On Saturday at the BlogHer conference in Chicago, Facebook’s COO Sheryl Sandberg sat down with BlogHer CEO Lisa Stone before an audience of a large number of women bloggers, for a conversation in what this means to "lean in."
Sandberg’s book, Lean In: Women, Work and the Will to Lead, has recently sold several million copies, and has been translated into 11 languages. Listed below are three tips from Sandberg on what men and women could work together for gender equality at work.
1. Reframe how you think. We as a society never discuss gender, Sandberg said. We have to talk about it, not only with friends, but at the job as well. "For me personally, the blunt truth is men run the world. I say that on stages and the audience gasps. Shop around. There isn’t any single country on the planet it doesn’t have 95 percent of its companies run by men…that must change," she said. Individuals could make a direct effect, she said, by changing the firms and institutions they work for.
"Lean In is approximately believing in ourselves and reaching for just about any ambition. It’s about every one of us, asking what we’d do if we weren’t afraid, and reaching for all those ambitions, whatever they are," Sandberg said. This must start early. "When girls lead, they’re called bossy. As time passes, children internalize these messages," Sandberg said. She asked the audience to improve their hands if they’ve ever been told these were bossy, and nearly every hand went up.
Richard Branson on Sheryl Sandberg, ‘Leaning In,’ and Balanced Workplaces
A similar thing happened when Sandberg asked whether women were told these were too aggressive at the job. Boys aren’t told they are being bossy, and men aren’t being told they are too aggressive at work. That must change, Sandberg said. "[The] the next time you would like to call your daughter bossy, take a breath and say, ‘My daughter has executive leadership skills,’" Sandberg said.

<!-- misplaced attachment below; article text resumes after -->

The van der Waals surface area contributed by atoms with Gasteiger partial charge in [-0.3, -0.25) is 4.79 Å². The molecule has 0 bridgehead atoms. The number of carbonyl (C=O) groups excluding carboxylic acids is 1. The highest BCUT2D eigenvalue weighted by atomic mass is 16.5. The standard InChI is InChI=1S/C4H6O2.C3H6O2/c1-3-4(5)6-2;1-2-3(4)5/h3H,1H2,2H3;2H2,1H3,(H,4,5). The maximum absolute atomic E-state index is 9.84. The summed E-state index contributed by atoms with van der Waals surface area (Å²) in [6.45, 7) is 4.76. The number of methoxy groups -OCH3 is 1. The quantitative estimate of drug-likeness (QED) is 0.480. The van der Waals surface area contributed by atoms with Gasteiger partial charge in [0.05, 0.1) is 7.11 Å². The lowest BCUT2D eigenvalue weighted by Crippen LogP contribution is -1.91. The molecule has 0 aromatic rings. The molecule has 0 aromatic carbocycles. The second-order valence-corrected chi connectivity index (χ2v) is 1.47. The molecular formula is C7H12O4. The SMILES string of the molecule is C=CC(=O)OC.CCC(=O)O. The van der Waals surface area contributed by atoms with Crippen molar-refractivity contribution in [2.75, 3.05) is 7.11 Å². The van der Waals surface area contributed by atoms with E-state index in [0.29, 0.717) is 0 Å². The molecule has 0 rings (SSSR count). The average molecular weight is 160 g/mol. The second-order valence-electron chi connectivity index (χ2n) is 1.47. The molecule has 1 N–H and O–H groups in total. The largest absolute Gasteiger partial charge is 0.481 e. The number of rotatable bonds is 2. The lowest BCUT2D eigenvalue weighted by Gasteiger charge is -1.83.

2. Get active support. The mission of Leanin.org is clear: "You want to provide women with the encouragement and support to lead. We wish women and men to trust we can reach real equality…we want to close the pay gap," Sandberg said. Lean In Circles are small sets of eight to twelve people who gather regularly to help one another advance within their careers. "The theory behind circles is none folks does this alone. Most of us need support," Sandberg explained. Tips for circles add a commitment to gather regularly either virtually or personally, a circle of peers from others, and strict confidentiality of what’s shared within the circle. Leanin.org provides free expert lectures and discussion guides on topics which range from negotiation to using body gestures to improve your influence.
3. Realize your to be there. Sandberg wants women to sit at the table, rather than waiting in the wings. In her publication, she references a gathering at Facebook with then-Treasury Secretary Timothy Geithner where in fact the men were seated around a conference table and the ladies sat in chairs off aside. The ladies appeared as spectators, instead of participants, Sandberg noted.
"Everywhere I go, senior executive men tell me, ‘You are costing me so much money because all of the ladies in my company are demanding raises.’" Sandberg said she doesn’t apologize. She wants more women to sit at the table, also to do so unapologetically. "It does take most of us working together."